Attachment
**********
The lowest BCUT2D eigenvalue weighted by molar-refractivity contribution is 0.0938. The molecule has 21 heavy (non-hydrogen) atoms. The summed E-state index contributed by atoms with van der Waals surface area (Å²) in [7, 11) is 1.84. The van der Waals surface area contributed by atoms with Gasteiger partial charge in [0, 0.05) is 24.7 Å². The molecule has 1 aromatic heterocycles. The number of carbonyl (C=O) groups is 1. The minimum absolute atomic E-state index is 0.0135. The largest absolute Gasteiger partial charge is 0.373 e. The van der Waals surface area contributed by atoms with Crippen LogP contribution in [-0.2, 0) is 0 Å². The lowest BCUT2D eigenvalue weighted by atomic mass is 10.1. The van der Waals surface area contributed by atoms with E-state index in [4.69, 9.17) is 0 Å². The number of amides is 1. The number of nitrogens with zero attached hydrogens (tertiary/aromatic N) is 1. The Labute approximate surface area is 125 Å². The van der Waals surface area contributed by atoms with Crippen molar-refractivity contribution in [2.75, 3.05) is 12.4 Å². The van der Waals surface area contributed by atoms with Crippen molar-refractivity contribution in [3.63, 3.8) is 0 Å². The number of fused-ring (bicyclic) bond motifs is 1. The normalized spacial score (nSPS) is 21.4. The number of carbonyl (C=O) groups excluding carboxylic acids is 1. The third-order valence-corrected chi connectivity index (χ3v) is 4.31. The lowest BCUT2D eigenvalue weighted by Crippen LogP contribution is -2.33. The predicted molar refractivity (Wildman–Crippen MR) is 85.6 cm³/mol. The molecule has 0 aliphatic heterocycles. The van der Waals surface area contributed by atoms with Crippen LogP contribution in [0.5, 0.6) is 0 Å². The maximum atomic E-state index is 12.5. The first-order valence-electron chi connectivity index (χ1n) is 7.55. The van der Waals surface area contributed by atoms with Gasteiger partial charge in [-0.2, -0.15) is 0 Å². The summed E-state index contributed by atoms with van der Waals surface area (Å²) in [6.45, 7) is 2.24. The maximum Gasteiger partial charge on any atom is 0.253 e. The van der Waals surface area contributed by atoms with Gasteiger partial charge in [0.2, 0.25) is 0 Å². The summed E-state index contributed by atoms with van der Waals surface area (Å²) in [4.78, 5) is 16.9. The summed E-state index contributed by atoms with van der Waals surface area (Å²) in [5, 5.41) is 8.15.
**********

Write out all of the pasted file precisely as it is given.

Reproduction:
The lowest BCUT2D eigenvalue weighted by molar-refractivity contribution is 0.0938. The molecule has 21 heavy (non-hydrogen) atoms. The summed E-state index contributed by atoms with van der Waals surface area (Å²) in [7, 11) is 1.84. The van der Waals surface area contributed by atoms with Gasteiger partial charge in [0, 0.05) is 24.7 Å². The molecule has 1 aromatic heterocycles. The number of carbonyl (C=O) groups is 1. The minimum absolute atomic E-state index is 0.0135. The largest absolute Gasteiger partial charge is 0.373 e. The van der Waals surface area contributed by atoms with Crippen LogP contribution in [-0.2, 0) is 0 Å². The lowest BCUT2D eigenvalue weighted by atomic mass is 10.1. The van der Waals surface area contributed by atoms with E-state index in [4.69, 9.17) is 0 Å². The number of amides is 1. The number of nitrogens with zero attached hydrogens (tertiary/aromatic N) is 1. The Labute approximate surface area is 125 Å². The van der Waals surface area contributed by atoms with Crippen molar-refractivity contribution in [2.75, 3.05) is 12.4 Å². The van der Waals surface area contributed by atoms with Crippen molar-refractivity contribution in [3.63, 3.8) is 0 Å². The number of fused-ring (bicyclic) bond motifs is 1. The normalized spacial score (nSPS) is 21.4. The number of carbonyl (C=O) groups excluding carboxylic acids is 1. The third-order valence-corrected chi connectivity index (χ3v) is 4.31. The lowest BCUT2D eigenvalue weighted by Crippen LogP contribution is -2.33. The predicted molar refractivity (Wildman–Crippen MR) is 85.6 cm³/mol. The molecule has 0 aliphatic heterocycles. The van der Waals surface area contributed by atoms with Crippen LogP contribution in [0.5, 0.6) is 0 Å². The maximum atomic E-state index is 12.5. The first-order valence-electron chi connectivity index (χ1n) is 7.55. The van der Waals surface area contributed by atoms with Gasteiger partial charge in [-0.2, -0.15) is 0 Å². The summed E-state index contributed by atoms with van der Waals surface area (Å²) in [6.45, 7) is 2.24. The maximum Gasteiger partial charge on any atom is 0.253 e. The van der Waals surface area contributed by atoms with Gasteiger partial charge in [0.2, 0.25) is 0 Å². The summed E-state index contributed by atoms with van der Waals surface area (Å²) in [4.78, 5) is 16.9. The summed E-state index contributed by atoms with van der Waals surface area (Å²) in [5, 5.41) is 8.15.